Microba’s research, along with others, shows that smoking has a strong effect on gut health9. Smokers had significantly reduced microbial diversity compared to non-smokers, including a decrease in several species that are beneficial for our health. Most interestingly, those who quit smoking were able to restore their microbial diversity and improve the health of their gut within just a few weeks.
We all know by now that exercise is good for us, but it turns out it’s specifically good for our gut health as well. Recent research, including Microba’s own, shows that moderate to high levels of exercise can improve microbial diversity and enhance the number of beneficial microbial species10. Plus, not only does exercise influence your gut health, but in turn a diverse gut microbiome might even be able to improve your exercise performance11!
It turns out that everyone’s gut microbiome is different – so how do you know what your unique gut microbiome needs?
While it’s difficult to say exactly what an ideal gut microbiome looks like, we do know it includes a high microbial diversity level. By getting a baseline analysis of your gut microbiome you can gain key insights into the makeup of your gut bacteria as well as their potential to perform key functions important to your health. Through regular analysis, you can then track how your gut microbiome shifts over time as you make changes to your diet and lifestyle.
Improve the diversity of your beneficial gut bacteria, using prebiotic food suggestions from Microba Insight™.
Food and agriculture organization of the United Nations, (2019).
Alam, M.T., Amos, G.C.A., Murphy, A.R.J., Murch, S., Wellington, E.M.H, Arasaradnam, R.P. .
Microbial imbalance in inflammatory bowel disease patients at different taxonomic levels. .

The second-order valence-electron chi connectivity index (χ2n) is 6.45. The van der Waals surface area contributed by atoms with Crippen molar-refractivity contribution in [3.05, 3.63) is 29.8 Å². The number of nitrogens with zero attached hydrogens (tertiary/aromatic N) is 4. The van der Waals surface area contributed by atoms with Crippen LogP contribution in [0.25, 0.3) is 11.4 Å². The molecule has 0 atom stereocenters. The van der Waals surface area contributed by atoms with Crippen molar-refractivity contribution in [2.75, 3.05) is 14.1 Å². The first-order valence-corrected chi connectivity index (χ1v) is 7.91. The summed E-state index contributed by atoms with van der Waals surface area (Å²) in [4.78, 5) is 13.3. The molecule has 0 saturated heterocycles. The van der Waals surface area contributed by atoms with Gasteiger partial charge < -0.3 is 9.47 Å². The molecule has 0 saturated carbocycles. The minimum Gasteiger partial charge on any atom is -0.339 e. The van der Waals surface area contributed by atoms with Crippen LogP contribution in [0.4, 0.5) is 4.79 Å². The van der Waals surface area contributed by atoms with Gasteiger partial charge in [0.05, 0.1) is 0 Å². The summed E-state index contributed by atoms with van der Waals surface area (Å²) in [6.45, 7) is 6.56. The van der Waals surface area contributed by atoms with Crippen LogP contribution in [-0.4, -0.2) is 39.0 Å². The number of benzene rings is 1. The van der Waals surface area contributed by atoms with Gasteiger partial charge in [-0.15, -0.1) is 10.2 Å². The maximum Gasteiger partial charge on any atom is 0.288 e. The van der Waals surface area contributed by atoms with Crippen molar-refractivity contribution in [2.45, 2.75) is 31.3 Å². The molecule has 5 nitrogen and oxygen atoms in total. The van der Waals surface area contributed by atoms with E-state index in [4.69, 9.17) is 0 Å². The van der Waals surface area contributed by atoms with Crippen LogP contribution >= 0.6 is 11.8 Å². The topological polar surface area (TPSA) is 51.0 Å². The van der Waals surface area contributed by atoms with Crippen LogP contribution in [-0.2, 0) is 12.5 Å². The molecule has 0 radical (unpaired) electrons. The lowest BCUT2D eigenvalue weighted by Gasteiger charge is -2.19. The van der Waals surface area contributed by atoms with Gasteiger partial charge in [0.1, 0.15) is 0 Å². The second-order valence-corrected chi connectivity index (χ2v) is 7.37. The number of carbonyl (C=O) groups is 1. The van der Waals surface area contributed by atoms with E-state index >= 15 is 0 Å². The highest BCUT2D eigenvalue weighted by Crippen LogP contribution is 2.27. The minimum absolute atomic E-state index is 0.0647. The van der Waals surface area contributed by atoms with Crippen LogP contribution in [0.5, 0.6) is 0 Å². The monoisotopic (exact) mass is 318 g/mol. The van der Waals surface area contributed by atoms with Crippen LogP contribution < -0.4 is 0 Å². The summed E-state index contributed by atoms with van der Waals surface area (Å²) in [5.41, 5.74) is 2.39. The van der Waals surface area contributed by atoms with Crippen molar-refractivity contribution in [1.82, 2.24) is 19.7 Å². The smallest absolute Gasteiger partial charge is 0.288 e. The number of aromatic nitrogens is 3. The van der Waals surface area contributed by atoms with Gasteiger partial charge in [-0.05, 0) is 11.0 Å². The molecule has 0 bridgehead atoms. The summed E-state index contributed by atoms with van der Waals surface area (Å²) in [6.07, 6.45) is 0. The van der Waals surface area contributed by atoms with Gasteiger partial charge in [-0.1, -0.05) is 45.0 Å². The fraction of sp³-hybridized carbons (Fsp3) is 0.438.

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Manichanh, C., Rigottier-Goi, L., Bonnaud E., Gloux, K., Pelletier, E., Frangeul, L., Nalin, R., Jarrin, C., Chardon, P., Marteau, P., Roca, J., Dore, J. .
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A healthy gastrointestinal microbiome is dependent on dietary diversity. .
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Exposure to household furry pets influences the gut microbiota of infants at 3–4 months following various birth scenarios. .
Microbiome, 5(40) (2017). . Doi: doi:10.1186/s40168-017-0254-x
Biedermann, L., Zeitz, J., Mwinyi, J., et al. .
Smoking cessation induces profound changes in the composition of the intestinal microbiota in humans. .
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Monda, V., Villano, I., Messina, A., Valenzana, A., Esposito, T., Moscatelli, F., Viggiano, A., Cibelli, G., Chieffi, S., Monda, M., Messina, G. .
Exercise modifies the gut microbiota with positive health benefits. .
Oxidative Medicine and Cellular Longevity, (2017). . Doi: DOI: 10.1155/2017/3831972.
Carter, S.J., Hunter, G.R., Blackston, W., Liu, N., Lefkowitz, E.J., Van Der Pol, W.J., Morrow, C.D., Paulsen, J.,A., Rogers, L.Q. .
Gut microbiota diversity associates with cardiorespiratory fitness in post-primary treatment breast cancer survivors. .
Experimental Physiology, (2019). . Doi: DOI: 10.1113/EP087404